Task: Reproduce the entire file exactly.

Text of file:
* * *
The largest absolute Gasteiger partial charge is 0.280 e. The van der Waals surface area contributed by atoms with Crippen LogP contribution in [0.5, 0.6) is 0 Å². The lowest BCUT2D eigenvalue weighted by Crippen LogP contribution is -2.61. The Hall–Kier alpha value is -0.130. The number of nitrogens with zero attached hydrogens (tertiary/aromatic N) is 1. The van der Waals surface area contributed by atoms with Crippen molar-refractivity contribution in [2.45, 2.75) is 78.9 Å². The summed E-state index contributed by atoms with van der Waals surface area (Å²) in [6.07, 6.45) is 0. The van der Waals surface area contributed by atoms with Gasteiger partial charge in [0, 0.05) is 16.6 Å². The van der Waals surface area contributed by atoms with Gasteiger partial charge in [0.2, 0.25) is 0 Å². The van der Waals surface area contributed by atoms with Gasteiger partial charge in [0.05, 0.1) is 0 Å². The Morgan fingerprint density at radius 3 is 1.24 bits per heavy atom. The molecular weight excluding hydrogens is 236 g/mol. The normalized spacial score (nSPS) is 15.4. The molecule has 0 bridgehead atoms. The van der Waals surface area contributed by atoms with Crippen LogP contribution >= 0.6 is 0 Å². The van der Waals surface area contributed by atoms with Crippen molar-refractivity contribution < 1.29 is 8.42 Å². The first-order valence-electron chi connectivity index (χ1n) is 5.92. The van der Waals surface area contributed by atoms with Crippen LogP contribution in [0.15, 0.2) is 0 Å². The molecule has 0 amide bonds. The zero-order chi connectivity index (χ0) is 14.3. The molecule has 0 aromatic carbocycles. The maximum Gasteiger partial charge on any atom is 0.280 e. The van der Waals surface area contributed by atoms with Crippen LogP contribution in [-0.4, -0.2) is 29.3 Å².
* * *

The largest absolute Gasteiger partial charge is 0.280 e. The van der Waals surface area contributed by atoms with Crippen LogP contribution in [0.5, 0.6) is 0 Å². The lowest BCUT2D eigenvalue weighted by Crippen LogP contribution is -2.61. The Hall–Kier alpha value is -0.130. The number of nitrogens with zero attached hydrogens (tertiary/aromatic N) is 1. The van der Waals surface area contributed by atoms with Crippen molar-refractivity contribution in [2.45, 2.75) is 78.9 Å². The summed E-state index contributed by atoms with van der Waals surface area (Å²) in [6.07, 6.45) is 0. The van der Waals surface area contributed by atoms with Gasteiger partial charge in [0, 0.05) is 16.6 Å². The van der Waals surface area contributed by atoms with Gasteiger partial charge in [0.2, 0.25) is 0 Å². The van der Waals surface area contributed by atoms with Gasteiger partial charge in [0.05, 0.1) is 0 Å². The Morgan fingerprint density at radius 3 is 1.24 bits per heavy atom. The molecular weight excluding hydrogens is 236 g/mol. The normalized spacial score (nSPS) is 15.4. The molecule has 0 bridgehead atoms. The van der Waals surface area contributed by atoms with Crippen LogP contribution >= 0.6 is 0 Å². The van der Waals surface area contributed by atoms with Crippen molar-refractivity contribution < 1.29 is 8.42 Å². The first-order valence-electron chi connectivity index (χ1n) is 5.92. The van der Waals surface area contributed by atoms with Crippen LogP contribution in [0.15, 0.2) is 0 Å². The molecule has 0 amide bonds. The zero-order chi connectivity index (χ0) is 14.3. The molecule has 0 aromatic carbocycles. The maximum Gasteiger partial charge on any atom is 0.280 e. The van der Waals surface area contributed by atoms with Crippen LogP contribution in [-0.4, -0.2) is 29.3 Å².